The mission team behind Juno spoke about the first scientific results obtained by the device during time spent in the orbit of Jupiter. The scientists described the unusual behaviour of the gas belts of the gas giant and the first measurements of the planet's magnetic field. It turns out that it is 10 times higher than the strongest natural magnetic fields found on the Earth. The device transmitted the first full images of the aurora around the south pole, and also a series of new photos of the planet taken by JunoCam -- including the first pictures of Jupiter's rings "from within." Scientists discussed these findings at a press conference for #NASA.

Juno's main mission

Juno reached Jupiter on July 4, 2016. The main mission of the device was to analyze the magnetic field and atmosphere of the gas giant. In addition, scientists hoped to find out how Jupiter formed, and how hotspots were arranged, free from clouds, through which you can see the lower layers of the atmosphere of the planet.

Jupiter's Poles have a huge number of cyclones and anticyclones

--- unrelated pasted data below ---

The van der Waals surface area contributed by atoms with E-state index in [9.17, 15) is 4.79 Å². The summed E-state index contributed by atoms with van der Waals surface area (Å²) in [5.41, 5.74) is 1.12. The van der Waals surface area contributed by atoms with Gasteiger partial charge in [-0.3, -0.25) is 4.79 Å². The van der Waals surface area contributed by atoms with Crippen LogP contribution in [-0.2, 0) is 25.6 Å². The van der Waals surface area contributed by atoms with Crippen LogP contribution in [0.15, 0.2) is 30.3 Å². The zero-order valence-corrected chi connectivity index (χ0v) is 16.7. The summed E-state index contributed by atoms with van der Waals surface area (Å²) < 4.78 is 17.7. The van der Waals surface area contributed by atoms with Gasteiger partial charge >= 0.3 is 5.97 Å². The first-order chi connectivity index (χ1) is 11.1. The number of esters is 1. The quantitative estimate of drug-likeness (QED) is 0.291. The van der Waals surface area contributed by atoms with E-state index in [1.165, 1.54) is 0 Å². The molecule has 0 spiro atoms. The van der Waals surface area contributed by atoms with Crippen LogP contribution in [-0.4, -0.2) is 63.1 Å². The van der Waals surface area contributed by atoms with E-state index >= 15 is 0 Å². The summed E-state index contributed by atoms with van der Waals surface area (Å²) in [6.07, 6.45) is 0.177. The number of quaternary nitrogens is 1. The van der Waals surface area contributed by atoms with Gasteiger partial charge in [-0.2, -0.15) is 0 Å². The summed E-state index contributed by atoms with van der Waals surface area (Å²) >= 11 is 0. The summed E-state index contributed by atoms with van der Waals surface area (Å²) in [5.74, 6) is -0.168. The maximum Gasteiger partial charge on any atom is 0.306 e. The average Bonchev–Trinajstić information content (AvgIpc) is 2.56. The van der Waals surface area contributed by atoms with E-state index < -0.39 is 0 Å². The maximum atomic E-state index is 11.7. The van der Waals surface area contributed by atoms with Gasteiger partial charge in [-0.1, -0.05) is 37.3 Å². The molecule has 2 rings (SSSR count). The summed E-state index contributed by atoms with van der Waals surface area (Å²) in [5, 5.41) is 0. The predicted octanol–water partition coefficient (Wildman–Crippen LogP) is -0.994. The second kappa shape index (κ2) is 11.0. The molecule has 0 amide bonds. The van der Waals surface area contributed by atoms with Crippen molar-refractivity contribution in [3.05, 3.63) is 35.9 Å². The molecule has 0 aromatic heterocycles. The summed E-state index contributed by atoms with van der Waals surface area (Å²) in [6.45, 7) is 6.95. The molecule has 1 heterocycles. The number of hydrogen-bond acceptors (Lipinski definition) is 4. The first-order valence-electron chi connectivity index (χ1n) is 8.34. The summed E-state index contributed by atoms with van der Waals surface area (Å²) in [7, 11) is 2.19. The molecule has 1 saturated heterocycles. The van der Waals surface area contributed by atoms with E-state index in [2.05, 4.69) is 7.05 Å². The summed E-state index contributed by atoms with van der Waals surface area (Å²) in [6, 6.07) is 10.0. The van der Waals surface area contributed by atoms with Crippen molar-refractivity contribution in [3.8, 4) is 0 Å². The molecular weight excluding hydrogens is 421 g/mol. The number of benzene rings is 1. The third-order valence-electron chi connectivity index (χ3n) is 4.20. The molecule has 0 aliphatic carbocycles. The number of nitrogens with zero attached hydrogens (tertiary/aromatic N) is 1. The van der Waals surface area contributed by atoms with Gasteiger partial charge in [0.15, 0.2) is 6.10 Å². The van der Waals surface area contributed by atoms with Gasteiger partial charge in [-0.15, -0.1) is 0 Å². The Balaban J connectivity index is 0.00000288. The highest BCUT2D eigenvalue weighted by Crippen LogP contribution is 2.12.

In particular, Juno took the first-ever pictures of the Jupiter's poles. It turned out that the state of the atmosphere there is very different from the rest of the planet -- near the poles there are a huge number of cyclones and anticyclones the size of Earth.

Moreover, according to researchers, the north and south poles look unlike each other. Scientists are trying to find out the reasons for such complex, dynamic behavior.

Due to the microwave radiometer, Juno managed to look deep into the atmosphere of the planet. The data indicates that the equatorial cloud belt of Jupiter practically does not change up to depths of several kilometers.

Belts located at higher latitudes with depth change their state.

Jupiter has most powerful magnetic field

The magnetometers made it possible to evaluate the induction of the planet's magnetic field.

Previously it was known that Jupiter is the owner of the most powerful magnetic field in the solar system, that, in particular, indicates the brightness of its auroras. The new data confirms this, and even exceeds the theoretical estimates. According to scientists, its induction reaches 7.76 gauss, which is more than 10 times higher than the strongest natural fields found on Earth.

Now the device is in an elongated orbit -- making one revolution around the planet every 53 days. According to the initial mission plan, in September 2016, the interplanetary station had to change the orbit and shorten the circulation period to two weeks. Because of the breakdown, this transition had been postponed several times, and in February it was completely cancelled. It will not affect the scientific mission of the device, however.